We’re back in Hong Kong, a city we really love. It’s warm and humid, and the sun occasionally pops out for a peek from behind the clouds. The temperature today is a lovely 25 degrees and there’s a refreshing breeze keeping us cool. We couldn’t be happier right now.
Arrival day is about staying awake long enough for the Salisbury YMCA to get our room ready. We land at 8:30 am but the room isn’t ready until 2PM. After the all-nighter across the Pacific and losing a day over the International Dateline, we felt wrecked. The goal was getting water, food and then wandering up the street to nearby Kowloon Park in order to stay alive until our room was ready. Then we crashed early for the night. Today we had a number of logistical things to accomplish before we get down to enjoying Hong Kong more fully.
We started the morning with two goals:
1) get Starbucks (don’t roll your eyes!) and
2) find breakfast.
The Starbucks we remembered four years ago is gone (ack!) And we spent a couple of hours the morning we arrived looking for another one (we’re not kidding) without luck. It was a bit distressing but we somehow managed to cope with the disappointment. We had a good lead for another Starbucks, at Harbour City. So off we went, jet-lagged and needing caffeine. Harbour City is a two million square-foot colossus of luxury shopping. It’s so large, we got lost. But after consulting several maps along the way, we finally found what we were after.
With Americanos in hand, we headed out of the mall and back into the older part of Kowloon and into the market to find a noodle/congee restaurant. We stopped at the first place we found. It was tiny and packed with a small crowd eating breakfast before work. We squeezed through a small hallway to get in, joining a round table with other diners. We were the only tourists there but the menu had pictures so we managed to order a couple of big bowls of noodle soup with dumplings. It was perfect.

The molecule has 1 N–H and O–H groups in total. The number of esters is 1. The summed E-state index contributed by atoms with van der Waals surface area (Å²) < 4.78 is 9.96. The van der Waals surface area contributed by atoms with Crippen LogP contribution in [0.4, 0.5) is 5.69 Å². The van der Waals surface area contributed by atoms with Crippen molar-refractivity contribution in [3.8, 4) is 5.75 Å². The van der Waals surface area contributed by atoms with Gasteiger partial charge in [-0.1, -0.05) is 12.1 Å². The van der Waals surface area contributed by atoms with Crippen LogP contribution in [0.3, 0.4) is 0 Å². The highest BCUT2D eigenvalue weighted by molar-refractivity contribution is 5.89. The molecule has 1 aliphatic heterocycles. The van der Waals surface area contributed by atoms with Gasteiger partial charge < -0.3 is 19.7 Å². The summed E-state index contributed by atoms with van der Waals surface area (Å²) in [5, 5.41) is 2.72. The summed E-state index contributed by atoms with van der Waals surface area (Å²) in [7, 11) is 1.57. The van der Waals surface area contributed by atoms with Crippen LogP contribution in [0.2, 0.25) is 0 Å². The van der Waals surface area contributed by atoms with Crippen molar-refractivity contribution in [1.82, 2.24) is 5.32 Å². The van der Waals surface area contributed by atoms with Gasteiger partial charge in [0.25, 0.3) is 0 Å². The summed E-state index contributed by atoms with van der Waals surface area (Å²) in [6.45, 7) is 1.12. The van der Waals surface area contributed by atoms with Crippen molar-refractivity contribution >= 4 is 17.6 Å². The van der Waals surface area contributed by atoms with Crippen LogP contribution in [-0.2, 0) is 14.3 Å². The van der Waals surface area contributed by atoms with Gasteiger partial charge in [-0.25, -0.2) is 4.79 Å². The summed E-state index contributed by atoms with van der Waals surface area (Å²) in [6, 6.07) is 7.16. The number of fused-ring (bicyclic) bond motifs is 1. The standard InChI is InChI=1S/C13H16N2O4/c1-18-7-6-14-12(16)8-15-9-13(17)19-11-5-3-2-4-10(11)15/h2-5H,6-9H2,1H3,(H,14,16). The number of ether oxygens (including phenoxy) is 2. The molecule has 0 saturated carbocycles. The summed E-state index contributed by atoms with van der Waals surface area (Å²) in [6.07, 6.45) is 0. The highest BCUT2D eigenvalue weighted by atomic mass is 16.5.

It was so good, we’ve already decided we’ll go back again tomorrow. With food and coffee accomplished, the next big task was to book our travel for the next leg of our tip.
We leave Hong Kong on March 12, and we’ve learned that it’s best to organize the next leg of the journey (into China) early so you can enjoy your time without worrying about the next stage of your trip. So we spent the morning figuring out bus routes and picking up maps and travel information from the Hong Kong Tourism Board then heading back to the hotel to make arrangements for getting to the Hong Kong/Mainland China border crossing.
In 2007, getting a bus to Nanning and on to Hanoi was scary but pretty straightforward. Getting to Yangshuo isn’t going to be so easy. Instead of just catching a bus in Mongkok and heading over the border, it looks like we have to take the Metro to the border and walk over on foot. Then we have to find a bus station in Shenzen, buy two tickets and get a bus to Guilin, and ask to be let off at Yangshuo. Sounds easy, but we don’t read or speak Mandarin. Oh, well. We are reminding ourselves that this is what travel is about; it’s why we do it. We’re learning to let go and accept things as they are, not getting upset or anxious when they aren’t as we want them to be. When Plan A goes down the toilet, you have to be flexible. So it’s good to have a Plan B. Often, Plan B is way more interesting, anyway.
We spent the rest of the day wandering around Hong Kong Island.
We took the ancient Star Ferry across the harbour and… into the future!
For poor Canadians, Hong Kong basically feels like the future. With moving walkways, outdoor street escalators, and Apple products and laser light shows. It’s an amazing place. What we love the most, however is the way old and new live together in harmony in Hong Kong. Many Chinese cities are futuristic, but the development has destroyed and semblance of an authentic past. Hong Kong seems to cherish much of its past, while developing modern flourishes.
There are above ground walkways in every direction in Central. We wrote home about these last time we were here, but it’s worth mentioning again. Pedestrians use these pathways instead of the old, narrow sidewalks on the busy streets below. Transit users get credit on their Octopus Cards (transit passes) if they take the walkways/escalators, instead of taking transit; they just scan their cards at kiosks along the way. The system keeps more people out of traffic, encourages exercise and reduces traffic congestion. Imagine, city planners that actually think about reducing congestion.
We had a late dim sum lunch at a very popular spot at City Hall. Don’t let the name fool you. This is not the centre of civic governance. It’s an historic building in Central overlooking the harbour. It provides municipal services, performing arts venues, and libraries. And, apparently, really great dim sum.
After lunch we walked around, ending the day by taking in the beautiful city skyline at night.